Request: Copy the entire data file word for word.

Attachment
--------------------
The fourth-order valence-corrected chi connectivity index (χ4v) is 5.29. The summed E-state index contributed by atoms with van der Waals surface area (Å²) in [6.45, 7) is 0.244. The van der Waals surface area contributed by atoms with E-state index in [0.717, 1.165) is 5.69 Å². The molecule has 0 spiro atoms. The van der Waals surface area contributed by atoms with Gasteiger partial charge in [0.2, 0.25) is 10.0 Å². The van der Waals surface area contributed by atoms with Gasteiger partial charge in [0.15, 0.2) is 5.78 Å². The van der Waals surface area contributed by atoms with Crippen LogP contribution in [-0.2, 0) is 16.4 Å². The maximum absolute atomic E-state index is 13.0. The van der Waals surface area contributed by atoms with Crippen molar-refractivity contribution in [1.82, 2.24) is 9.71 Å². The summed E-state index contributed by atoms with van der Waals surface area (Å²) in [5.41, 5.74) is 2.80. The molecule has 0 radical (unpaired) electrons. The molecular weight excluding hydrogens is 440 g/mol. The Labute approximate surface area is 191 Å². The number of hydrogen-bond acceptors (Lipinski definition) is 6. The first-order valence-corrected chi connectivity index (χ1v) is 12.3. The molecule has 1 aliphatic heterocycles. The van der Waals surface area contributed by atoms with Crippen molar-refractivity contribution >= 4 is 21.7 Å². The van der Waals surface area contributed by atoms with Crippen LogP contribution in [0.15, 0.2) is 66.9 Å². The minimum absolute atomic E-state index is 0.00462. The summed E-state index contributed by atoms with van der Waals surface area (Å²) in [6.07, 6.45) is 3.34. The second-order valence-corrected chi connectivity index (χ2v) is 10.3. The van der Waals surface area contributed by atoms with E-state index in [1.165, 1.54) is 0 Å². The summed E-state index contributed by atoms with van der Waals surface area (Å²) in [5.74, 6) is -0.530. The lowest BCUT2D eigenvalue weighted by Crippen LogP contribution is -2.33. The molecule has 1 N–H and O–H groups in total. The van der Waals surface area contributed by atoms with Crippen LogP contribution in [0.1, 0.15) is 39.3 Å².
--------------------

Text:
The fourth-order valence-corrected chi connectivity index (χ4v) is 5.29. The summed E-state index contributed by atoms with van der Waals surface area (Å²) in [6.45, 7) is 0.244. The van der Waals surface area contributed by atoms with E-state index in [0.717, 1.165) is 5.69 Å². The molecule has 0 spiro atoms. The van der Waals surface area contributed by atoms with Gasteiger partial charge in [0.2, 0.25) is 10.0 Å². The van der Waals surface area contributed by atoms with Gasteiger partial charge in [0.15, 0.2) is 5.78 Å². The van der Waals surface area contributed by atoms with Crippen LogP contribution in [-0.2, 0) is 16.4 Å². The maximum absolute atomic E-state index is 13.0. The van der Waals surface area contributed by atoms with Crippen molar-refractivity contribution in [1.82, 2.24) is 9.71 Å². The summed E-state index contributed by atoms with van der Waals surface area (Å²) in [5.41, 5.74) is 2.80. The molecule has 0 radical (unpaired) electrons. The molecular weight excluding hydrogens is 440 g/mol. The Labute approximate surface area is 191 Å². The number of hydrogen-bond acceptors (Lipinski definition) is 6. The first-order valence-corrected chi connectivity index (χ1v) is 12.3. The molecule has 1 aliphatic heterocycles. The van der Waals surface area contributed by atoms with Crippen molar-refractivity contribution >= 4 is 21.7 Å². The van der Waals surface area contributed by atoms with Crippen LogP contribution in [0.15, 0.2) is 66.9 Å². The minimum absolute atomic E-state index is 0.00462. The summed E-state index contributed by atoms with van der Waals surface area (Å²) in [6.07, 6.45) is 3.34. The second-order valence-corrected chi connectivity index (χ2v) is 10.3. The van der Waals surface area contributed by atoms with E-state index in [1.165, 1.54) is 0 Å². The summed E-state index contributed by atoms with van der Waals surface area (Å²) in [5.74, 6) is -0.530. The lowest BCUT2D eigenvalue weighted by Crippen LogP contribution is -2.33. The molecule has 1 N–H and O–H groups in total. The van der Waals surface area contributed by atoms with Crippen LogP contribution in [0.1, 0.15) is 39.3 Å².